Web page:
The Tu ethnic minority, known for their simplicity and industriousness, lives in the northwestern part of China -- to the east of Qinghai Lake and south of Qilian Mountain Range and along the banks of the Huangshui and Datong rivers. The costumes and personal adornments of the Tu people are strikingly unique. Men and women alike wear shirts with delicately designed embroidered collars whose colors are bright and well blended. Men like to dress in cloth robes, putting on high-collared fur gowns with waist belts in winter. They often dress up in felt hats with brocade brims.
For women, jackets are tilted in the front with sleeves made up of five different kinds of cloth. Sometimes they slip on a sleeveless garment done in black, indicating formal attire. The Tu ethnic minority is renowned for their talent for singing and dancing. The Wutu dance, an ancient ritual dance to exorcise evil spirits, is still practiced in Nianduhu, a village in Tongren County of Qinghai Province. An extraordinary example of a once-vigorous culture, this dance illustrates the beliefs of the Wutu people and reflects their strong attachment to their own unique ways.
"Wutu" is another name for tiger in ancient Chinese. The Wutu dance is performed every winter by Tu people as a grand sacrificial ritual, aimed to rid the village of demons and bring good fortune. The Wutu dance of Tu minority is popular in Nianduhu Village, Tongren County, Qinghai Province. It is a unique folk custom and culture in that area and is celebrated from 5th to 20th Nov. of lunar calendar each year, including reciting Safety Sutras, joint entertainment between men and gods as well as warding off diseases and evil spirits. "Wutu" is also the name of the dancers. At the beginning of the ritual, the "Wutu" dancers would be painted with patterns of tigers and leopards on naked upper body, performing along the village and dancing in every household. The Wutu dance of Tu ethnic group can be traced back to centuries ago.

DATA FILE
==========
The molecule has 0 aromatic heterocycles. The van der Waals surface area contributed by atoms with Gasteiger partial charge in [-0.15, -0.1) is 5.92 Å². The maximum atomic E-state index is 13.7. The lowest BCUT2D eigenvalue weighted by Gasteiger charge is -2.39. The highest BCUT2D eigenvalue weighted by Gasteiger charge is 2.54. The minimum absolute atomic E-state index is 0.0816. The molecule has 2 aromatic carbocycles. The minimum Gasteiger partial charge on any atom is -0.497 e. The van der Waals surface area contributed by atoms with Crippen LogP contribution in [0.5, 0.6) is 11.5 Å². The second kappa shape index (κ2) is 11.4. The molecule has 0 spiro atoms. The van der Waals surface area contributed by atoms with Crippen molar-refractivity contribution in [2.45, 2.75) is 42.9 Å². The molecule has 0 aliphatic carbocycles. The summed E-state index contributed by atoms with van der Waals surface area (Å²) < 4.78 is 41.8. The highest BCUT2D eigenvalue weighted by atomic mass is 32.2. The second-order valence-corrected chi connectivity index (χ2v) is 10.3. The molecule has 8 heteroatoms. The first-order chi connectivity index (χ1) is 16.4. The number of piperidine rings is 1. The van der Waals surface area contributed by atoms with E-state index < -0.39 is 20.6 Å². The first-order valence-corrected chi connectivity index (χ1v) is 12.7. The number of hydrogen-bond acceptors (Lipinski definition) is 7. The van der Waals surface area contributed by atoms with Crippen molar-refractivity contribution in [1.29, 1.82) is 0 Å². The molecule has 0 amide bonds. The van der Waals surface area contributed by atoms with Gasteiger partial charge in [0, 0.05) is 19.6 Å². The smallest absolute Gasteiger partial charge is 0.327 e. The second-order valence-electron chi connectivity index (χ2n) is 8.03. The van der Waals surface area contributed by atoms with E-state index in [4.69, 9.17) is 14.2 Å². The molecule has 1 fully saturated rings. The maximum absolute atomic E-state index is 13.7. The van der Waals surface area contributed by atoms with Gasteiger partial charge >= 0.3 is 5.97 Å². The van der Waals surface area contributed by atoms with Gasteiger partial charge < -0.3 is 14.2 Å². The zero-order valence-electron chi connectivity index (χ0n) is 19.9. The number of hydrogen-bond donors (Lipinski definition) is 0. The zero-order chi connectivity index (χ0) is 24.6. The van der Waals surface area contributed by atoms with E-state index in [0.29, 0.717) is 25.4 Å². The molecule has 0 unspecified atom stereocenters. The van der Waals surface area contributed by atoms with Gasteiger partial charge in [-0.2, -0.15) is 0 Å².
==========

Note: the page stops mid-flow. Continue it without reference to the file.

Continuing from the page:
Wutu is a term in ancient Chinese, meaning "tiger". Local people in Regong Region, Tongren County of Qinghai Province, regard December 20 of the lunar calendar as a "dark day" when demons and ghosts would come out to make troubles. Therefore, they hold a sacrifice event - Wutu Dance, which is to imitate the tiger's movements to expel demons and ghosts and pray for peace.
The Wutu dance has its origin in primitive ritualistic dances in whichnature is worshipped. It is the ancient cultural connotation that arouses the interest of the scholars. What’s more, the Nadun Festival, also known as "July Meeting", is popular among the Tus.
It lasts nearly two months, from July the thirteenth to the early September and is said to be the longest lasting festival in the world. The festival was originally held in memory of a carpenter well known for his wit, but it has now become a carnival celebrating good harvests.